Sugar, Sugar or Honey, Honey?

There are many things that separate Northerners from Southerners, but the way we drink our tea has to rank near the top of the list of differences.

If you were born below the Mason Dixon line, it is assumed that you drink sugar in your tea. Lots of sugar. And, for the most part, your tea is iced tea, not hot tea. Some folks who drink hot tea in the south will put honey in it, but not sugar.

Most Northerners I’ve met prefer their tea unsweet. None can really give much of a reason for their preference, just that, like Southerners, that was how they were raised.

Northerners also tend to drink their tea from fancy china cups or nice mugs. Southerners have no problem drinking their tea from a jelly jar. If you have to ask what a jelly jar is, you likely are from the north.

I grew up on tea made by people who lived through World War II. From the amount of sugar they put in their tea, I can only assume that after all of the rationing they had to tolerate in the 1940s, they made up for any sugar they couldn’t have by putting it in my tea in the 1960s.

I learned early that a good barometer of whether sweet tea is made properly is if you can feel cavities developing before you finish the glass.

Good tea required at least four of the big Lipton bags, boiled in a pot on the stove until the last possible amount of tea was purged from the leaves. The big Pyrex measuring cup would then come out and two heaping piles of Imperial Pure Cane Sugar were added. A nice vigorous stir was the last step before pouring it into a large glass pitcher.

What I loved about the sweet tea of my childhood is that the same people who wouldn’t let me have candy would put the equivalent of 13 Snicker Bars into one glass of tea. I guess as they say, irony can be sweet.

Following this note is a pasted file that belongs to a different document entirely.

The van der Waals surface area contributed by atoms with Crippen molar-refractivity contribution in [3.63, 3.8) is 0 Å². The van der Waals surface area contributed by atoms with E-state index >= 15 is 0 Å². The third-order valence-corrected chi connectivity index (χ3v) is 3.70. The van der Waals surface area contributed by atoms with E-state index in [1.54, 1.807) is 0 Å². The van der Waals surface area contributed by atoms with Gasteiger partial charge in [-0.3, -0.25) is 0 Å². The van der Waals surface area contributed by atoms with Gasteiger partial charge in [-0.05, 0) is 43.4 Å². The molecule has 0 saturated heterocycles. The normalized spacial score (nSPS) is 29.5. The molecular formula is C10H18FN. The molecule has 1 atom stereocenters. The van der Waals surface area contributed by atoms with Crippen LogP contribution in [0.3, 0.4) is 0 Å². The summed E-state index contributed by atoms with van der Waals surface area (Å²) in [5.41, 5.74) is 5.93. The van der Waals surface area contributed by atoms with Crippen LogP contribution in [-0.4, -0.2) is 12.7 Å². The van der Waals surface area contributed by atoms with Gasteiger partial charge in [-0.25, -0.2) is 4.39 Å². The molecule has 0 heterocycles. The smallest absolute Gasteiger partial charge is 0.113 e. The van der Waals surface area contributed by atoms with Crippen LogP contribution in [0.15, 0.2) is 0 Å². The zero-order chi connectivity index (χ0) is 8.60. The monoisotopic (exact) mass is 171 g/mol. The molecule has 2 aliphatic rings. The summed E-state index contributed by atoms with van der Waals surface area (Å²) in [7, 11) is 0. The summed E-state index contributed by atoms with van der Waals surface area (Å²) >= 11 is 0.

A few years ago, a family member was diagnosed with diabetes, so I made every effort to cut back or eliminate sugar to avoid their fate. Shortly after my decision to cut out sugar (which didn’t last, but that’s another story), a friend of mine took me to his favorite chicken restaurant. This was a place owned and run by true Southerners.

When I asked for unsweet tea, everyone just stopped and looked at me. It was kind of like one of those scenes in the movies where the cop goes into the biker bar and everything, including the jukebox, just stops.

“You want what?” the girl asked.

“Unsweet tea,” I said.

“Now, why would you want that?” she said as she turned her head to one side and raised an eyebrow.

They didn’t even sell unsweet tea. No diet sodas, either.

I thought about her question and realized that she had a valid point. I ordered the sweet tea to wash down my fried chicken and I didn’t melt or evaporate. Everything turned out just fine, and the tea was darned tasty.

I’ve never met a person who didn’t have an opinion regarding whether tea should have sugar in it or not. The question almost rivals the debate of beans or no beans in chili.

Not quite, but almost.


©2015 John Moore

For more of John’s musings, visit


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